I came across Ludwig/Louis Kuppenheim while searching for descendants of prisoners who had lived in Baden (the region where I happen to live). The first steps of my research included an official letter to the civil registry office of Pforzheim and a visit to that town’s municipal archives. There I found a note referring to “Family archives” in Switzerland. After the Residential Services of Muri and Berne (Canton Berne) I contacted the “Regierungsstatthalteramt” of Berne and the surrounding region in central Switzerland (Bern-Mittelland). From there my enquiry was forwarded to Caroline Kuppenheim, a resident of Geneva. It was from her that I received the “Memoirs” which Ludwig/Louis Kuppenheim had composed in 1971 and in which he also briefly described the years he spent as a civilian internee in the Île Longue camp. Further information was contributed by the archivists from the archives of the French Foreign Legion in Aubagne.

Ludwig Bernhard Fritz Kuppenheim was born June 21st, 1891, in Pforzheim, into a family long established in that part of Baden. The Kuppenheims were famous for their factory producing silverware and jewellery. (Till today, Pforzheim has remained the center of the German jewellery and watch-making industry.) Albeit of Jewish roots, the family is “completely assimilated. [...] I myself was confirmed in the Schloßkirche, my parents as well as my siblings were baptized into the Protestant faith.” [2]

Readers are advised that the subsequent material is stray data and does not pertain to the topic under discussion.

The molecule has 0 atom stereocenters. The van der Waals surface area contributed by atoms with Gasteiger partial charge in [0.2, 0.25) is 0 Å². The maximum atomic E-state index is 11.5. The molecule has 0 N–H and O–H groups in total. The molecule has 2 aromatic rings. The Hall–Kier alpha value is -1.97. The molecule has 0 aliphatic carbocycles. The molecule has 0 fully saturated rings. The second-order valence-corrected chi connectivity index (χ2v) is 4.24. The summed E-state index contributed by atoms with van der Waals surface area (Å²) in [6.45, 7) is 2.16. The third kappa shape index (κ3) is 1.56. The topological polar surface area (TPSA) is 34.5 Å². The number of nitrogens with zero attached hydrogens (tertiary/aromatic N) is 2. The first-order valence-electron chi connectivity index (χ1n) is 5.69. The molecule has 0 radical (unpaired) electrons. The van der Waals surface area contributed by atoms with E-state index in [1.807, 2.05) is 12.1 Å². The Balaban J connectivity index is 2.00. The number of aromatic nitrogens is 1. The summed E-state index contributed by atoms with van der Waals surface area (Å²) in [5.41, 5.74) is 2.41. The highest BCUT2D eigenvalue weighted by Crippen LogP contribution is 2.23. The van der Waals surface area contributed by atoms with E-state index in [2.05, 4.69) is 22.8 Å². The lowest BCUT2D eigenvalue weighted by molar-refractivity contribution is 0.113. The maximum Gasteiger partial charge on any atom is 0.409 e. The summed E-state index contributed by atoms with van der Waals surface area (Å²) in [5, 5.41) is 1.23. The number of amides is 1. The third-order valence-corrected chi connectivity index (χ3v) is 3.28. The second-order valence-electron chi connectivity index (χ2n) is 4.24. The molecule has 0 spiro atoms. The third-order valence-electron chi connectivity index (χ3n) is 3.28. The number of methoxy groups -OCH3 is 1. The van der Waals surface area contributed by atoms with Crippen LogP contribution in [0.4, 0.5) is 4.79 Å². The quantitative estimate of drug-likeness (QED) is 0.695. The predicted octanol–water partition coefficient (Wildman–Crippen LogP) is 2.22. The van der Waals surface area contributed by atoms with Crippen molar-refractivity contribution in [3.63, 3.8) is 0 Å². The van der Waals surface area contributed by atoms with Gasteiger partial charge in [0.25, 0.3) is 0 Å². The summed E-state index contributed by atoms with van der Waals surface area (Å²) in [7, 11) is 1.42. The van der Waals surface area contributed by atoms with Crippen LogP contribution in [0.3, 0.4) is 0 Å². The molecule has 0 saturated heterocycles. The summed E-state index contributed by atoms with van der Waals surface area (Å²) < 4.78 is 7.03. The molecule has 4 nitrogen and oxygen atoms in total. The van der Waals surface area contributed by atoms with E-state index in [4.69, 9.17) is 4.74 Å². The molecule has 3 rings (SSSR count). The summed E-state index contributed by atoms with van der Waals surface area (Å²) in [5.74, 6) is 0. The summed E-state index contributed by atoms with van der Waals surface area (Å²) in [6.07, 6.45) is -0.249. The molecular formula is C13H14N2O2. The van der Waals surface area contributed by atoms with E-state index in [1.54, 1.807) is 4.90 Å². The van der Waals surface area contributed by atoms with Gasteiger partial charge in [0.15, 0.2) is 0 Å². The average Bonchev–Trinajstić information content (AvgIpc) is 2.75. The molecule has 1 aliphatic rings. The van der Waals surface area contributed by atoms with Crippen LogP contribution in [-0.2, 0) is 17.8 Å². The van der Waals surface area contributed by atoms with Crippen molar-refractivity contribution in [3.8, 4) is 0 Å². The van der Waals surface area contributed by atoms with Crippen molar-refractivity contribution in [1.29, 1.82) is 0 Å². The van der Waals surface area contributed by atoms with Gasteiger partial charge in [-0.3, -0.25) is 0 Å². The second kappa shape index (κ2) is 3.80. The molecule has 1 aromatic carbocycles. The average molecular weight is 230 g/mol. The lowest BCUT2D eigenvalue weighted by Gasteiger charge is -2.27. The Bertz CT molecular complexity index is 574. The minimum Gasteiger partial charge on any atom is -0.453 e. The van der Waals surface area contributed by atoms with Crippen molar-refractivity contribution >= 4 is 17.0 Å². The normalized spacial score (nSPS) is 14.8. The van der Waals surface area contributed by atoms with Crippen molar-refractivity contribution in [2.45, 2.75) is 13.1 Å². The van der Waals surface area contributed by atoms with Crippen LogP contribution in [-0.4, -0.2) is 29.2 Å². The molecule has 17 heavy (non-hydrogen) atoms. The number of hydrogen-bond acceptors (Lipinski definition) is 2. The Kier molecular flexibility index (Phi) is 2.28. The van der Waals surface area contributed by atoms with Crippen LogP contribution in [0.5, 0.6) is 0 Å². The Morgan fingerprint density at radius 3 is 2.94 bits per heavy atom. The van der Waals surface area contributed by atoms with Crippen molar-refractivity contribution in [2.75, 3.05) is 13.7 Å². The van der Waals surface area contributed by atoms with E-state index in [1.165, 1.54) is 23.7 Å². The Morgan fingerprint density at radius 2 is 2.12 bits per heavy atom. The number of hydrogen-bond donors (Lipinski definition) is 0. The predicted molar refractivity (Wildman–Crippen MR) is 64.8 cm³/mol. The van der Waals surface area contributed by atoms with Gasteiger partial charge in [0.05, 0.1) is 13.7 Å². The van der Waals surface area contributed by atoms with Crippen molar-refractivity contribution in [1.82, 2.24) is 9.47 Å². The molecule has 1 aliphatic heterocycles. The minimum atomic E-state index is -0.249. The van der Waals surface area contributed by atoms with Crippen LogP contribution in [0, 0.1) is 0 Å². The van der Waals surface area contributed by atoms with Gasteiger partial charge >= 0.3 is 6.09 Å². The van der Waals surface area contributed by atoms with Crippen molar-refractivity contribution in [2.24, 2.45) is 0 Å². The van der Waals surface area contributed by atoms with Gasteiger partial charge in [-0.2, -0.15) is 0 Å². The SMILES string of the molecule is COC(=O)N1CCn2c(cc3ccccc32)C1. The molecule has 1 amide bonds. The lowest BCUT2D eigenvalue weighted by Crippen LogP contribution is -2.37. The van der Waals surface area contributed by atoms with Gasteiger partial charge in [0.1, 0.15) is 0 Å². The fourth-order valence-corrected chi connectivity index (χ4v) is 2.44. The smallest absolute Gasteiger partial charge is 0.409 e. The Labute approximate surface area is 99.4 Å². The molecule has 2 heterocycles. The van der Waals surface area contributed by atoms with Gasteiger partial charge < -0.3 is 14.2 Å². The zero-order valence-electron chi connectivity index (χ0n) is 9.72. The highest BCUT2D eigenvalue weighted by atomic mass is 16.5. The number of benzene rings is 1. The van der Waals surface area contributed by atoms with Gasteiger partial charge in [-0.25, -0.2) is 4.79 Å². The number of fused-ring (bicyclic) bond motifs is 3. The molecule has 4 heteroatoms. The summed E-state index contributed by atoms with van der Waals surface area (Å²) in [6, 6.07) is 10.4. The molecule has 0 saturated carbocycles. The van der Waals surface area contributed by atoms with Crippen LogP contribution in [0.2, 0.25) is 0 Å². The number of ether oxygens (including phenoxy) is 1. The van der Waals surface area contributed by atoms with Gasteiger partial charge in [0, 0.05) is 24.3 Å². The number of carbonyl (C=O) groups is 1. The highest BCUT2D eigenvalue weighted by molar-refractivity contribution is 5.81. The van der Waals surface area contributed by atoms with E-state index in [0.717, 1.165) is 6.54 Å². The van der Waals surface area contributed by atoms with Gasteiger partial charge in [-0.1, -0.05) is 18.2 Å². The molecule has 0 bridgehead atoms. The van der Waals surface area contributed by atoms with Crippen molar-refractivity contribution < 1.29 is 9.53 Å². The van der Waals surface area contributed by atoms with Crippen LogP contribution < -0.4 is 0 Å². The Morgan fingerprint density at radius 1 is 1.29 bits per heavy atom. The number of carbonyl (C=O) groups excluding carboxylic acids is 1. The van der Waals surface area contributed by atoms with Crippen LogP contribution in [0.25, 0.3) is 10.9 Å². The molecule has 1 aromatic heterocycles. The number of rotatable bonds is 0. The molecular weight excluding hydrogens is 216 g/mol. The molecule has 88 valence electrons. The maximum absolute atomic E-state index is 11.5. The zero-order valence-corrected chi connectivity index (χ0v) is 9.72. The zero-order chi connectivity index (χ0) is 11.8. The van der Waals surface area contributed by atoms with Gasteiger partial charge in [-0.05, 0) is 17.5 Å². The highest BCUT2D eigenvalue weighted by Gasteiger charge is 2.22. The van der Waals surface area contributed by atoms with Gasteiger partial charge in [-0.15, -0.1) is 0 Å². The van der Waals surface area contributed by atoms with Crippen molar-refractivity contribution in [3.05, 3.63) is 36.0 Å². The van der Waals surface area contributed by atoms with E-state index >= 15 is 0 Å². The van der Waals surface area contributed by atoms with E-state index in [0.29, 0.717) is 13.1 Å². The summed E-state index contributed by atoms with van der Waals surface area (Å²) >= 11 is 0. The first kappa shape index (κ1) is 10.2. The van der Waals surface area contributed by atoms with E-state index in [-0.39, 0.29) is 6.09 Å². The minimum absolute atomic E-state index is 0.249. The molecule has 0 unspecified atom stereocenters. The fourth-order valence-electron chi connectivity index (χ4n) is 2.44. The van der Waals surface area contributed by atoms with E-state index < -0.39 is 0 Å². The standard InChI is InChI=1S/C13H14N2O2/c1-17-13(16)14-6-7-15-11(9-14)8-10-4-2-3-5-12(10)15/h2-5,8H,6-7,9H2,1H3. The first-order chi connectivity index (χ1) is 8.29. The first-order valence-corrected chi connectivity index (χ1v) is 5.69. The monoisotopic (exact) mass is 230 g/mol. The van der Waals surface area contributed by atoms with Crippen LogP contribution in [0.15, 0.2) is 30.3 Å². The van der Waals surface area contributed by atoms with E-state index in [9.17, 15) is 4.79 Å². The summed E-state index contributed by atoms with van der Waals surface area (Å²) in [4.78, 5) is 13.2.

For the Kuppenheims, France is no “hereditary enemy”. [3] Since 1900, their company had both a branch store and a workshop in Paris (67 rue de Richelieu, from 1911 77 rue de Petits-Champs, later Rue Volnay), managed by Ludwig’s uncle Moritz, plus additional workshops in the French parts of the Vosges mountains.

At the 1900 Paris Exhibition, the Kuppenheim company is awarded a gold medal for a paper knife [4].